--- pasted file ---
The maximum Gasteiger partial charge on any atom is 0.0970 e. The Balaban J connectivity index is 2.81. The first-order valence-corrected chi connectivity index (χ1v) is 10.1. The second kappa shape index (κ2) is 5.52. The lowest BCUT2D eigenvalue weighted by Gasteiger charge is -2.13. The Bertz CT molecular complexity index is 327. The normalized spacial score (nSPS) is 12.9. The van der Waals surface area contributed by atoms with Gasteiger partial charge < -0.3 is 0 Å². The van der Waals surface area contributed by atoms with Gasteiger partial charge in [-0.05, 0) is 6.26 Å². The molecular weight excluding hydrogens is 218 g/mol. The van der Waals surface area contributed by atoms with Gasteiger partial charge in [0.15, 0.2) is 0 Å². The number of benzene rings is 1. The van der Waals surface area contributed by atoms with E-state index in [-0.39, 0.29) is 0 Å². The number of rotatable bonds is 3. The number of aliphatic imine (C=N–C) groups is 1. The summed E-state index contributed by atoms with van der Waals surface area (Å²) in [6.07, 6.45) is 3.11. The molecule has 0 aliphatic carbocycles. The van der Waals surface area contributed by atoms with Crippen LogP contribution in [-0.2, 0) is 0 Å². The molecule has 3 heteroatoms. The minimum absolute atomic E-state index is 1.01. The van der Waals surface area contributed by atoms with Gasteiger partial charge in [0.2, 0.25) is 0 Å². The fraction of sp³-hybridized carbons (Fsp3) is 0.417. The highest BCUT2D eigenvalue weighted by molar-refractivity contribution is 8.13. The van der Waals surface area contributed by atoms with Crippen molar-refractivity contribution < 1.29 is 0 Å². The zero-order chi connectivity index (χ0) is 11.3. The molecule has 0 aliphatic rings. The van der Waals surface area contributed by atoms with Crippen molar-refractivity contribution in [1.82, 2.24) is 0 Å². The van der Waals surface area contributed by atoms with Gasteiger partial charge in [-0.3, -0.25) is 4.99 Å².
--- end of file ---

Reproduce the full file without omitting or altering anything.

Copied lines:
The maximum Gasteiger partial charge on any atom is 0.0970 e. The Balaban J connectivity index is 2.81. The first-order valence-corrected chi connectivity index (χ1v) is 10.1. The second kappa shape index (κ2) is 5.52. The lowest BCUT2D eigenvalue weighted by Gasteiger charge is -2.13. The Bertz CT molecular complexity index is 327. The normalized spacial score (nSPS) is 12.9. The van der Waals surface area contributed by atoms with Gasteiger partial charge < -0.3 is 0 Å². The van der Waals surface area contributed by atoms with Gasteiger partial charge in [-0.05, 0) is 6.26 Å². The molecular weight excluding hydrogens is 218 g/mol. The van der Waals surface area contributed by atoms with Gasteiger partial charge in [0.15, 0.2) is 0 Å². The number of benzene rings is 1. The van der Waals surface area contributed by atoms with E-state index in [-0.39, 0.29) is 0 Å². The number of rotatable bonds is 3. The number of aliphatic imine (C=N–C) groups is 1. The summed E-state index contributed by atoms with van der Waals surface area (Å²) in [6.07, 6.45) is 3.11. The molecule has 0 aliphatic carbocycles. The van der Waals surface area contributed by atoms with Crippen LogP contribution in [-0.2, 0) is 0 Å². The molecule has 3 heteroatoms. The minimum absolute atomic E-state index is 1.01. The van der Waals surface area contributed by atoms with Gasteiger partial charge in [0.2, 0.25) is 0 Å². The fraction of sp³-hybridized carbons (Fsp3) is 0.417. The highest BCUT2D eigenvalue weighted by molar-refractivity contribution is 8.13. The van der Waals surface area contributed by atoms with Crippen molar-refractivity contribution < 1.29 is 0 Å². The zero-order chi connectivity index (χ0) is 11.3. The molecule has 0 aliphatic rings. The van der Waals surface area contributed by atoms with Crippen molar-refractivity contribution in [1.82, 2.24) is 0 Å². The van der Waals surface area contributed by atoms with Gasteiger partial charge in [-0.3, -0.25) is 4.99 Å².